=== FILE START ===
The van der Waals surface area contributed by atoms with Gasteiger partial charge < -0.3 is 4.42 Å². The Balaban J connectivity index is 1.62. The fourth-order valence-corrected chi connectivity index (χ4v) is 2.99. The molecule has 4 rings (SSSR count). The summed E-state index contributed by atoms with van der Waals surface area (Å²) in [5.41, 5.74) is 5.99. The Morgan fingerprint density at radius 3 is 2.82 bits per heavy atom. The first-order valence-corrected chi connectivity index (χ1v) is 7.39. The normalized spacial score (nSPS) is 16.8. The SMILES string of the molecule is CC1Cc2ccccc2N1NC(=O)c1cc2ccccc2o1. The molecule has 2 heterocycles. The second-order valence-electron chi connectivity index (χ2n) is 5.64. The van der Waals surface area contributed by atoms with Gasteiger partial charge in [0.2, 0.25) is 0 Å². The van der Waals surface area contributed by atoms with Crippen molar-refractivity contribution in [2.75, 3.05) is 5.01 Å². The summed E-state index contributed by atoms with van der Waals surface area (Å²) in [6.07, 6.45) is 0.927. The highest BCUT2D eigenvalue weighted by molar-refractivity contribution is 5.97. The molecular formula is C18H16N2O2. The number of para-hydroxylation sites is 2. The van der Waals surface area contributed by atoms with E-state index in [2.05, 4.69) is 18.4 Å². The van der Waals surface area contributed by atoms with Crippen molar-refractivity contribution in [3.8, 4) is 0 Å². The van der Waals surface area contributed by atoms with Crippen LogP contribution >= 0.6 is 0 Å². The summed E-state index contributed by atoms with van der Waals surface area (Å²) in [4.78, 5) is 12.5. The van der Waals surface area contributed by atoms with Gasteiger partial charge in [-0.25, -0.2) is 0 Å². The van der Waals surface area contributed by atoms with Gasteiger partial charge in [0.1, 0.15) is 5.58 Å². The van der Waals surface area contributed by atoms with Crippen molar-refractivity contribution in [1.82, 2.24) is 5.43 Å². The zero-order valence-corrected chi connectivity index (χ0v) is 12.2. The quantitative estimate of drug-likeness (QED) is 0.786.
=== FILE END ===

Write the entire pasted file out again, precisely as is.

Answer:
The van der Waals surface area contributed by atoms with Gasteiger partial charge < -0.3 is 4.42 Å². The Balaban J connectivity index is 1.62. The fourth-order valence-corrected chi connectivity index (χ4v) is 2.99. The molecule has 4 rings (SSSR count). The summed E-state index contributed by atoms with van der Waals surface area (Å²) in [5.41, 5.74) is 5.99. The Morgan fingerprint density at radius 3 is 2.82 bits per heavy atom. The first-order valence-corrected chi connectivity index (χ1v) is 7.39. The normalized spacial score (nSPS) is 16.8. The SMILES string of the molecule is CC1Cc2ccccc2N1NC(=O)c1cc2ccccc2o1. The molecule has 2 heterocycles. The second-order valence-electron chi connectivity index (χ2n) is 5.64. The van der Waals surface area contributed by atoms with Gasteiger partial charge in [0.2, 0.25) is 0 Å². The van der Waals surface area contributed by atoms with Crippen molar-refractivity contribution in [2.75, 3.05) is 5.01 Å². The summed E-state index contributed by atoms with van der Waals surface area (Å²) in [6.07, 6.45) is 0.927. The highest BCUT2D eigenvalue weighted by molar-refractivity contribution is 5.97. The molecular formula is C18H16N2O2. The number of para-hydroxylation sites is 2. The van der Waals surface area contributed by atoms with E-state index in [2.05, 4.69) is 18.4 Å². The van der Waals surface area contributed by atoms with Crippen molar-refractivity contribution in [3.8, 4) is 0 Å². The van der Waals surface area contributed by atoms with Crippen LogP contribution >= 0.6 is 0 Å². The summed E-state index contributed by atoms with van der Waals surface area (Å²) in [4.78, 5) is 12.5. The van der Waals surface area contributed by atoms with Gasteiger partial charge in [-0.25, -0.2) is 0 Å². The van der Waals surface area contributed by atoms with Gasteiger partial charge in [0.1, 0.15) is 5.58 Å². The van der Waals surface area contributed by atoms with Crippen molar-refractivity contribution in [1.82, 2.24) is 5.43 Å². The zero-order valence-corrected chi connectivity index (χ0v) is 12.2. The quantitative estimate of drug-likeness (QED) is 0.786.